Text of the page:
I’ve always loved software that can effect the “real world” and robotics does that in a great way. I figured it was time to dip my toe in the realm, so for the Holidays I decided I wanted to build a robot. But I really didn’t want to have to do toooo much C / C++ programming. I’ve been spoiled by Ruby and I wanted to do more Clojure. It seemed that finally there were low cost computer boards like the Raspberry Pi and BeagleBone that would make that feasible though I might still use an Arduino based system for low level stuff.
I spent a lot of time looking at the various kits trying to understand the differences and advantages / disadvantages between them. This included going to some local Robotics Meetups like the Silicon Valley Robotics and the HomeBrew Robotics Club. In the end I decided on a platform made by DFRobots. It was now too late to order one online so I got the J-Bot V2 from Jameco mainly because Jameco is near my work and I could go pick it up. This is based on the DFRobot 4WD Mobile Platform which comes with an Arduino clone and an embeded Motor Controller calle Romeo. This kit includes 4 DC Motors with gearboxes, an Ultrasonic rangefinder mounted on a server so it can scan 180 degrees.
Putting the kit together was pretty easy. The only soldering was to solder wires to the motors. The rest was like putting together a desktop PC, just screwing things together. The sample test code that Jameco supplied (which is basically the same code as DFRobots ships) worked with no problem, but the code to make it autonomous turned out to be based on the V1 version of the J-Bot which used a standard Arduino and the Adafruit Motor Shield and thus uses the AFMotor library. Though the Romeo uses a roughly similar H-Bridge chip design, its different enough that the code doesn’t work as is. So this meant I had to immediately dive into C and C++ code AND the schematics to figure out what the differences were. Well I did want to learn about this stuff, so there I went.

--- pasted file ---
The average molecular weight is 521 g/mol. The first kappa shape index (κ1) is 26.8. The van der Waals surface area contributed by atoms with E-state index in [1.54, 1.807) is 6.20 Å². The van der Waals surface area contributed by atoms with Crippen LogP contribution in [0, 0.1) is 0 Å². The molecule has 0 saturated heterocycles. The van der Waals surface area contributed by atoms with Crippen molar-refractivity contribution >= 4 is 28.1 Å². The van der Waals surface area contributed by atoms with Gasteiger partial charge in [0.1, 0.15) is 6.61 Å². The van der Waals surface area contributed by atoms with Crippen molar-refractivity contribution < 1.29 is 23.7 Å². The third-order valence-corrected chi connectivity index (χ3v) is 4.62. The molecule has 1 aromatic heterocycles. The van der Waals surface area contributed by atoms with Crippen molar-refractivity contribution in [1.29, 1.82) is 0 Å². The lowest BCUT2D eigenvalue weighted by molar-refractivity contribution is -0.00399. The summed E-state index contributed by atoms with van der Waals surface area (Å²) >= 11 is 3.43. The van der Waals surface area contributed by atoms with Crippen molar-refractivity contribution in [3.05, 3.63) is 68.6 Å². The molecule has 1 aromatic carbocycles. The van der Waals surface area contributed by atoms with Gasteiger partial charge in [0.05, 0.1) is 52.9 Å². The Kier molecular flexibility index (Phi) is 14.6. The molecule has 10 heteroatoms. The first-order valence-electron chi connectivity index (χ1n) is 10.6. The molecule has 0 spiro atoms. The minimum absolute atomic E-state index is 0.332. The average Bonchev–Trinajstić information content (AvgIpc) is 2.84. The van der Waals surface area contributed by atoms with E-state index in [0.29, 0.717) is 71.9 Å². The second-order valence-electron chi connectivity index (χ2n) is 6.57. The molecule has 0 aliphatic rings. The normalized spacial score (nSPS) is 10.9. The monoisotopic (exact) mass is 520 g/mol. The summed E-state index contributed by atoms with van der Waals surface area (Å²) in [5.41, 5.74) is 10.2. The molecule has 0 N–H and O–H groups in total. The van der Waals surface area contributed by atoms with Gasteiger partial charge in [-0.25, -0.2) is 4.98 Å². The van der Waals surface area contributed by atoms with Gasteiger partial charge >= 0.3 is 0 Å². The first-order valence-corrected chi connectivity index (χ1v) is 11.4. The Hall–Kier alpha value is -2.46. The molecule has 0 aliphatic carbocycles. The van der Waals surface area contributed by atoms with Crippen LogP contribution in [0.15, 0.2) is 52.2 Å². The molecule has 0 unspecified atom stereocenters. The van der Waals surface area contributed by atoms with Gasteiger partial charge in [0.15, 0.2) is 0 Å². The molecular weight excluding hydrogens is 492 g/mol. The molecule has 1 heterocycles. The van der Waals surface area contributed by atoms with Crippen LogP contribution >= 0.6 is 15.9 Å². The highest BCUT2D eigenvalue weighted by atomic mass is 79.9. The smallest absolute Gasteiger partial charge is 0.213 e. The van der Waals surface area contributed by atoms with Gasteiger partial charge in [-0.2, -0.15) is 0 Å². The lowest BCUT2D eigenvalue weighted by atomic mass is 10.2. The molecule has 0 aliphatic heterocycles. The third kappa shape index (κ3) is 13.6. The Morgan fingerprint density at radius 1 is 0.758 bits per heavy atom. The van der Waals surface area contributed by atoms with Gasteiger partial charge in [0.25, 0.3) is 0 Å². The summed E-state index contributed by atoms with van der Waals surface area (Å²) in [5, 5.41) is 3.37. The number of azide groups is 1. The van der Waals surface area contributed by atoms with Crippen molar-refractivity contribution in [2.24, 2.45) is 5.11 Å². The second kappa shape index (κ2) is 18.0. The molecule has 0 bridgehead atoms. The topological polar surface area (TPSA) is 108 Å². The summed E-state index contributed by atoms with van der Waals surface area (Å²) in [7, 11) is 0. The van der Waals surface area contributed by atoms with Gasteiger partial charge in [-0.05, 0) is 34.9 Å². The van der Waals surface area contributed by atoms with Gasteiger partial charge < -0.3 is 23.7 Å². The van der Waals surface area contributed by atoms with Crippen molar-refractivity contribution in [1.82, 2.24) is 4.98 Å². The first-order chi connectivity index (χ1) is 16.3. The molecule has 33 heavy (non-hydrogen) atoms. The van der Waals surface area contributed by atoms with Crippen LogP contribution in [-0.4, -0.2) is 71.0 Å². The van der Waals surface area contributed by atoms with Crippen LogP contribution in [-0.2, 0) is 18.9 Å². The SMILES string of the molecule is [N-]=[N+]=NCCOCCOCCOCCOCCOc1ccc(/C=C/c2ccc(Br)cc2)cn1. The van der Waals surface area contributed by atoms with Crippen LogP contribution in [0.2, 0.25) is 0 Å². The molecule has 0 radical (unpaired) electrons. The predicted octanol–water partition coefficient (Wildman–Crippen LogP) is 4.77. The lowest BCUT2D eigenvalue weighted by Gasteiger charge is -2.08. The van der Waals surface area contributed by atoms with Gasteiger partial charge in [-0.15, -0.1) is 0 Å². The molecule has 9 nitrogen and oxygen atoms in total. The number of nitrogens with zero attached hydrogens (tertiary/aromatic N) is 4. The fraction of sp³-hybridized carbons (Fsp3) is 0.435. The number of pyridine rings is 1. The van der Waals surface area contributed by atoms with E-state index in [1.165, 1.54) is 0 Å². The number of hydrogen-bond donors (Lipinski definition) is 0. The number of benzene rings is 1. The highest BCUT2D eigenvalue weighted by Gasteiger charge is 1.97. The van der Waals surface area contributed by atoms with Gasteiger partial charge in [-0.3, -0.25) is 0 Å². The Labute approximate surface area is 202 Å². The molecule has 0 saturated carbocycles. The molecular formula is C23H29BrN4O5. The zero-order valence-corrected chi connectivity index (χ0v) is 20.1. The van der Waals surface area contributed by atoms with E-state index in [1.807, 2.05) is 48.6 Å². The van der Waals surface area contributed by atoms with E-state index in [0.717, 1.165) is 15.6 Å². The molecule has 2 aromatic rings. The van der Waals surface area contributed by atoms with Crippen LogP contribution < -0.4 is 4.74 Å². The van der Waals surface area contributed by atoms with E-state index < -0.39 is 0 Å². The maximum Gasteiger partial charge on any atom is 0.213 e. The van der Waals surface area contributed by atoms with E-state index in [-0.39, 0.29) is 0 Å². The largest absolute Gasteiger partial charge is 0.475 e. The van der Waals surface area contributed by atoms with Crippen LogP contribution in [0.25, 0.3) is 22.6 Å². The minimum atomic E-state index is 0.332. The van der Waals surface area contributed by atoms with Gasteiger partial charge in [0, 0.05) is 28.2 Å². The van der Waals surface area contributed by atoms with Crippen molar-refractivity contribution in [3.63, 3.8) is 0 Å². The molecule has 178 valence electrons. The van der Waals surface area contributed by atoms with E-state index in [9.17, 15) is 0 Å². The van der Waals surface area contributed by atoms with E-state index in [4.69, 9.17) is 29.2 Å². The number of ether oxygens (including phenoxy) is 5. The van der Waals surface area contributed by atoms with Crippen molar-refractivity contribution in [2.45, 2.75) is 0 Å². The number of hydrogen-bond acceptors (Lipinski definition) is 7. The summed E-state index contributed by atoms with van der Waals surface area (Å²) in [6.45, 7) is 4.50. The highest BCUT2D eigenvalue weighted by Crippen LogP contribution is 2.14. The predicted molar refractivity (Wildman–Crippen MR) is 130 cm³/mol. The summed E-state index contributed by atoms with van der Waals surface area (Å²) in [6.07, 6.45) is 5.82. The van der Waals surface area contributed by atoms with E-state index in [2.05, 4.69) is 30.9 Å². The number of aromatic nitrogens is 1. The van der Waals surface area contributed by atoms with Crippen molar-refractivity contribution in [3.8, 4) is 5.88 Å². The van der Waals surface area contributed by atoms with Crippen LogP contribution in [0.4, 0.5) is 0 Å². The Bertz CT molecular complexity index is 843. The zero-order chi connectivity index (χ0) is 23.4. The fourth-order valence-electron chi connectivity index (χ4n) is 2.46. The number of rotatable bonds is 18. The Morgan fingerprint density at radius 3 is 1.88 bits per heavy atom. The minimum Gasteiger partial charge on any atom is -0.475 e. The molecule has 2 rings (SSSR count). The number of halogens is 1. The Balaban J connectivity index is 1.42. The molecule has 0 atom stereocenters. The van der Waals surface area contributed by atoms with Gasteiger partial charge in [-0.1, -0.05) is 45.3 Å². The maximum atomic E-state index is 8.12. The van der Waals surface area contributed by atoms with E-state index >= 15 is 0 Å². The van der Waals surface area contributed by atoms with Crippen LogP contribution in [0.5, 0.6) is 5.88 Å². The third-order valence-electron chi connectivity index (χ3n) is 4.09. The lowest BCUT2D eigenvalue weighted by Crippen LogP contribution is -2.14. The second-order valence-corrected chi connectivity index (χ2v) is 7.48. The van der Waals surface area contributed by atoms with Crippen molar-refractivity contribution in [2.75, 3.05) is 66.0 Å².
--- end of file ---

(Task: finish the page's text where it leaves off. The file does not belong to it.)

Here are some things I discovered so far: (This is preliminary and some assumptions may be wrong)
- The Romeo has only 2 independent motor drive outputs (a single L298SO H-Bridge Driver). So this kit has the two left motors controlled by one output and the two right motors controlled by the other.
- The Romeo uses 4 Arduino digital pins to control the L298SO Dual H-Bridge and 2 motors. For each motor, one pin goes thru a a pair of nan-gates to control the two pins on the L298 to set the direction and the other pin is the output of the PWM to drive the enable and thus control the speed
- The Adafruit Motor Shield uses 4 Arduino digital pins to drive a 74HCT595N shift register. This allows the shield to map 4 pins to control the 4 motors
Thus one can’t just take the AFMotor library and use it with the Romeo. And all the examples I can find for the Romeo motor control are splats of linear C code with no Library or Object Orientation. So I’ve been trying to decide if I should modify the AFMotor Library which is object oriented and an Arduino Library and make a version that is RomeoMotor and try to keep the same interfaces or do something different. I was surprised that I could not find a motor control meta object or template or whatever its called in C++.
I did find a pretty good tutorial on the AFMotor:
Adafruit Motor Shield – Part 1: Software Serial Peripheral Interface (SPI)
Adafruit Motor Shield – Part 2: Timer/Counter and PWM
That’s it for now.
Via Scoop.it – Demand Transformation
They offer each house up to one gigabit per second in bandwidth, making this one of the fastest streets in America. For only $69.95/month (100MBps for $39.95, both include phone service. … Wondering “why can’t somebody else do this?” You’re asking the right question. But you may not like the answer.